I don’t want condemnations, I want my friend back

Khaled Sahmoud


The UN is calling for a conference.


“How are you, my friend?” I asked.

“I’m alright. How about you?” Khaled replied.

“Good, we’ve evacuated our house, you know how dangerous the situation is there. Yesterday, they showered us with their US missiles. I couldn’t sleep because of the explosions,” I said.

“May God help you and your family, my friend,” Khaled said.

“Say, Khaled, what do you think of what happened to the Shujaiya neighborhood?” I asked.

That’s genocide.

“I know, may God help those innocent people. Oh, right: tell me about your place. Is it safe there? No damage? You can come here to the UN school to live for a while. I know they are inappropriate for humans to live in, but at least it’s safe here.”

A UN school has been targeted by an Israeli warplane a few minutes ago.

“Hhhh. Don’t you worry. We’re safe, we’re in the safest place,” Khaled said.


“But I heard that the troops are invading the east area of Khan Younis,” I said.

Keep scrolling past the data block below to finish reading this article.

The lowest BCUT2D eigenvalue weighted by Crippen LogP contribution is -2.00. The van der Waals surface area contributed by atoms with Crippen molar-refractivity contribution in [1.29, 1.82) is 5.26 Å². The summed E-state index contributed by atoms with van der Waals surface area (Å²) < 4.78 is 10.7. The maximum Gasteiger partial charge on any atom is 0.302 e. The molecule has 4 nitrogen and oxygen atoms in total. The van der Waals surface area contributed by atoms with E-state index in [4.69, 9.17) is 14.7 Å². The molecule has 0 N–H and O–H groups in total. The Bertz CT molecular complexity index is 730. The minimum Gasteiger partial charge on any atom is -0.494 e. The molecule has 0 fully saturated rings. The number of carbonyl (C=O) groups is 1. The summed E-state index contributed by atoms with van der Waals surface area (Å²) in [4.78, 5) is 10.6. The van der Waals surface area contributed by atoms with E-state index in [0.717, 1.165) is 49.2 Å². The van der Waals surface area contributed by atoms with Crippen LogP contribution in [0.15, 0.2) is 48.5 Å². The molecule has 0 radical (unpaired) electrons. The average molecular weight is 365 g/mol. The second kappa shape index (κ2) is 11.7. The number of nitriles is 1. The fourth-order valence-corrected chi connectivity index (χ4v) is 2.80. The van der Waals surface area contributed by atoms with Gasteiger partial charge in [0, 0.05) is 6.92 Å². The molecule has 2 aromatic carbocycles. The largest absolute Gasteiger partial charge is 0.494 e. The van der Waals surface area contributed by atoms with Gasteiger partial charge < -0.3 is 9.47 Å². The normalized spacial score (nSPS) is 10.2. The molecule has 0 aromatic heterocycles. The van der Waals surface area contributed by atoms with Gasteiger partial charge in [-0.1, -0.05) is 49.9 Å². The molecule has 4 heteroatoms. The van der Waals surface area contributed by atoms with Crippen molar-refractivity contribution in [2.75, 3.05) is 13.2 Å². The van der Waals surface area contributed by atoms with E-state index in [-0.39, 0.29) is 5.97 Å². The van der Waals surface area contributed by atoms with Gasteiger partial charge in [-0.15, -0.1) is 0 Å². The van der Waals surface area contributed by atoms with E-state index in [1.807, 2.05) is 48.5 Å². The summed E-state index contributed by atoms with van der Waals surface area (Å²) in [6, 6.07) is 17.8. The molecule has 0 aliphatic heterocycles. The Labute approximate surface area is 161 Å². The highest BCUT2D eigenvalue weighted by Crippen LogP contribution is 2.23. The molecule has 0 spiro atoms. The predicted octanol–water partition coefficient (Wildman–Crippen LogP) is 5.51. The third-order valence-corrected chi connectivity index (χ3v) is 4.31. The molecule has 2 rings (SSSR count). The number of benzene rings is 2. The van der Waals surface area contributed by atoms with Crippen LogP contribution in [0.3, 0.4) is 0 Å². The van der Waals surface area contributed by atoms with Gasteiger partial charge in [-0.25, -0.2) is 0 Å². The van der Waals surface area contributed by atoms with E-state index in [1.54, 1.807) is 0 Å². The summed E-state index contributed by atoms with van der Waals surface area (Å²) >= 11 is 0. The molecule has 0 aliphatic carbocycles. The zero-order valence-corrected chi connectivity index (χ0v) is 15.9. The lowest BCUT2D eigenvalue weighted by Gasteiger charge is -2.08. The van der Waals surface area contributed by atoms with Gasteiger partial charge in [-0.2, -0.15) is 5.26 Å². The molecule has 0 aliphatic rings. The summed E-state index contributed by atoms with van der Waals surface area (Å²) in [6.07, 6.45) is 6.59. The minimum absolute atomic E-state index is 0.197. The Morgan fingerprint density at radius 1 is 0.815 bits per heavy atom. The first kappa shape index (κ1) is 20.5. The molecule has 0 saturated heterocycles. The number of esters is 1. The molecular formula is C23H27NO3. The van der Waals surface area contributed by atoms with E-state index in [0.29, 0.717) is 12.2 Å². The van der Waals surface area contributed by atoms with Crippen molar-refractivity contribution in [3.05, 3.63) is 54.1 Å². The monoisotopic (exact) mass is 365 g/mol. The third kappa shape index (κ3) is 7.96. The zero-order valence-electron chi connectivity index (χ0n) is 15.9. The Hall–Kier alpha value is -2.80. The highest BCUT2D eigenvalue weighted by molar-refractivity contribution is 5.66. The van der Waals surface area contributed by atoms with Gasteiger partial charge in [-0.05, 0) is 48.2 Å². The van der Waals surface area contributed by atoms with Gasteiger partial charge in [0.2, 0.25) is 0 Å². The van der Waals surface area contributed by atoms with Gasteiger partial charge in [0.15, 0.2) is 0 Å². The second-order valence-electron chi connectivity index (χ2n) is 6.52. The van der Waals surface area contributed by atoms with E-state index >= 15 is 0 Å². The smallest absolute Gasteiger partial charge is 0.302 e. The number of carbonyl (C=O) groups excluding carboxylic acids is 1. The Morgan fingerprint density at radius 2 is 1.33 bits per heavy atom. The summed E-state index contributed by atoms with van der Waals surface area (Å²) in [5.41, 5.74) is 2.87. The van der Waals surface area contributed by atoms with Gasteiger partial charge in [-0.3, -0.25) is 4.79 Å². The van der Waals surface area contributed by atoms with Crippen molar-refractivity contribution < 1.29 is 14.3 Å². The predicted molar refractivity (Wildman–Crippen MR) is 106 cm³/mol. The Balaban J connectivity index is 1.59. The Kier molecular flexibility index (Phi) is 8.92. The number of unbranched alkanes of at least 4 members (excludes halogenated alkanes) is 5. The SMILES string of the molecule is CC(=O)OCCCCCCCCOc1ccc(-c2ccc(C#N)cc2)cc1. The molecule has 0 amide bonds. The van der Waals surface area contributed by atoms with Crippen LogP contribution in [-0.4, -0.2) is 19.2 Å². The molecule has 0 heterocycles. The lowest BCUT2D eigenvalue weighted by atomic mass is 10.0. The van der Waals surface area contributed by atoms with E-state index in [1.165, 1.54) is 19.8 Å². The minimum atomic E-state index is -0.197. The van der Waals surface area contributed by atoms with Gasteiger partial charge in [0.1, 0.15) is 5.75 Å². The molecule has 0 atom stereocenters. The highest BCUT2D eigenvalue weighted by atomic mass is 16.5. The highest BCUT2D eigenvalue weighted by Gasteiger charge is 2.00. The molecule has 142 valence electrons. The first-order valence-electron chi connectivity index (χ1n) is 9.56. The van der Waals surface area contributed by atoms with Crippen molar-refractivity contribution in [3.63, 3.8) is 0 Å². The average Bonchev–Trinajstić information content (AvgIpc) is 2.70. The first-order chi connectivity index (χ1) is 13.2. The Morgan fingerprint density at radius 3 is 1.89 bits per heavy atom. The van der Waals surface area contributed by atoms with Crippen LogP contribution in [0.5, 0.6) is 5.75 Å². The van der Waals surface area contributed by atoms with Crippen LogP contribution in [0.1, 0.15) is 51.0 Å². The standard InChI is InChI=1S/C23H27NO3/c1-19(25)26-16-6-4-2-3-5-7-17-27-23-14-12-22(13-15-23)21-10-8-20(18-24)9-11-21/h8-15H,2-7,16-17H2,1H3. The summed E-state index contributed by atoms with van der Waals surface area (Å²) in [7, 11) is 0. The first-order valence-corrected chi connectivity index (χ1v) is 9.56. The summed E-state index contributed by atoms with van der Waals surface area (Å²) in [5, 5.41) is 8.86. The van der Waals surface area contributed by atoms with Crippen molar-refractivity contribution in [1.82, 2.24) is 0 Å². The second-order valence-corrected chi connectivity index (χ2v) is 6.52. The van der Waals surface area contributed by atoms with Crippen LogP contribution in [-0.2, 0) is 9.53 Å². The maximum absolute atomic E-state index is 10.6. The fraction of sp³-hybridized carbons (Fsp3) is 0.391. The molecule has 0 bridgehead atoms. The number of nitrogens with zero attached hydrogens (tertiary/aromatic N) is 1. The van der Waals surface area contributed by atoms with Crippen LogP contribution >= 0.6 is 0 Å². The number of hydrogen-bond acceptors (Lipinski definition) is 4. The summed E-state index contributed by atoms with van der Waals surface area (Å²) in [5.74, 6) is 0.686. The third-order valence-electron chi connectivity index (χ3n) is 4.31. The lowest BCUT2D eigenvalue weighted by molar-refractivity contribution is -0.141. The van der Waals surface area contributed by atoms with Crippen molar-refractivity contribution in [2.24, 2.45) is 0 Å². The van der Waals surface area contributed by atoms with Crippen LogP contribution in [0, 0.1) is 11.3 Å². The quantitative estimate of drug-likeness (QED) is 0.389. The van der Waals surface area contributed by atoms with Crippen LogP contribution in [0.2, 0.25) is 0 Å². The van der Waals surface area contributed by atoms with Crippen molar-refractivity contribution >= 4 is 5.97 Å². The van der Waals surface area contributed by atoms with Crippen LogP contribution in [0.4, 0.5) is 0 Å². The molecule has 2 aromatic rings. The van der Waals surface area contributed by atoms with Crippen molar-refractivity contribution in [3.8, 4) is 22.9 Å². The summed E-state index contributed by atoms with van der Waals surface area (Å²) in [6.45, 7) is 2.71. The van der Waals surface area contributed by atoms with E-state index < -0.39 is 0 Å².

“No, they are still far away. We’re safe. Don’t worry.”

“Ok, do you want anything? Don’t hesitate,” I said.

“That’s so kind of you, Mohammed. No thanks,” Khaled replied.

“Aha, I should go. Keep me posted,” I said.

“Sure, thanks for calling, man,” Khaled said.

“C’mon! You’re my closest friend! It’s my duty to check on you. Don’t say that. Most importantly, take good care of yourself,” I said.


Two days later, I heard the news that Khaled was targeted by an Israeli drone while he was riding his motorcycle.

Khaled Sahmoud was a twenty-year-old student. He was studying mechanical engineering at the Islamic University of Gaza.

Is riding a motorcycle a growing threat?!

Israel will continue its assaults against Palestinians as long as the US continues its support for this systematic injustice program under the observation of a lopsided “international community.”

Palestinians in Gaza are going to continue suffering as long as Israel insists on the what-is-mine-is-mine-and-what-is-yours-is-negotiable principle.

I don’t want condemnations.

I don’t want UN conferences.

I don’t want foreign aid.

“I want my Khaled back,” I say.

Mohammed Matar is a twenty-year-old Palestinian studying English literature at The Islamic University of Gaza.